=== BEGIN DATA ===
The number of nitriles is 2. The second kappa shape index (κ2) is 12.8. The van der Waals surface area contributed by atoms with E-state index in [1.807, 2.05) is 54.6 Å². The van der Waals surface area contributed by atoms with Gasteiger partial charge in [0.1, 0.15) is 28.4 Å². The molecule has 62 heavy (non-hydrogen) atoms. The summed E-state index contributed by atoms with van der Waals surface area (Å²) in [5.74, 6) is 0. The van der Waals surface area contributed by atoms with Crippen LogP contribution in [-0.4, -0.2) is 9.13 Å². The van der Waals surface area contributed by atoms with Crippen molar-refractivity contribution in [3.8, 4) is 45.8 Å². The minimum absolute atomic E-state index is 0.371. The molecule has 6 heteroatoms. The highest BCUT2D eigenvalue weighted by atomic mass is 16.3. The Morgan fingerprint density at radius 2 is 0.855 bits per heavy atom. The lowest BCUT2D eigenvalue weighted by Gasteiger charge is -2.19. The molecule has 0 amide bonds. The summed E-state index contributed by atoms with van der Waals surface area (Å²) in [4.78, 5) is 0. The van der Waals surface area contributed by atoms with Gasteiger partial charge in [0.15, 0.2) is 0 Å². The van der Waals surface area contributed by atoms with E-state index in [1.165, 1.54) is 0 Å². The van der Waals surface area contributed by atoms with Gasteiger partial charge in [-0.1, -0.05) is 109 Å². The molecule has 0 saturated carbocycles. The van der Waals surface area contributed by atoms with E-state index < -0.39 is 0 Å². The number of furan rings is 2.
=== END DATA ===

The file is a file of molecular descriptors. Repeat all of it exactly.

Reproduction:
The number of nitriles is 2. The second kappa shape index (κ2) is 12.8. The van der Waals surface area contributed by atoms with E-state index in [1.807, 2.05) is 54.6 Å². The van der Waals surface area contributed by atoms with Gasteiger partial charge in [0.1, 0.15) is 28.4 Å². The molecule has 62 heavy (non-hydrogen) atoms. The summed E-state index contributed by atoms with van der Waals surface area (Å²) in [5.74, 6) is 0. The van der Waals surface area contributed by atoms with Crippen LogP contribution in [-0.4, -0.2) is 9.13 Å². The van der Waals surface area contributed by atoms with Crippen molar-refractivity contribution in [3.8, 4) is 45.8 Å². The minimum absolute atomic E-state index is 0.371. The molecule has 6 heteroatoms. The highest BCUT2D eigenvalue weighted by atomic mass is 16.3. The Morgan fingerprint density at radius 2 is 0.855 bits per heavy atom. The lowest BCUT2D eigenvalue weighted by Gasteiger charge is -2.19. The molecule has 0 amide bonds. The summed E-state index contributed by atoms with van der Waals surface area (Å²) in [4.78, 5) is 0. The van der Waals surface area contributed by atoms with Gasteiger partial charge in [0.15, 0.2) is 0 Å². The van der Waals surface area contributed by atoms with E-state index in [1.165, 1.54) is 0 Å². The van der Waals surface area contributed by atoms with Gasteiger partial charge in [-0.1, -0.05) is 109 Å². The molecule has 0 saturated carbocycles. The van der Waals surface area contributed by atoms with E-state index < -0.39 is 0 Å². The number of furan rings is 2.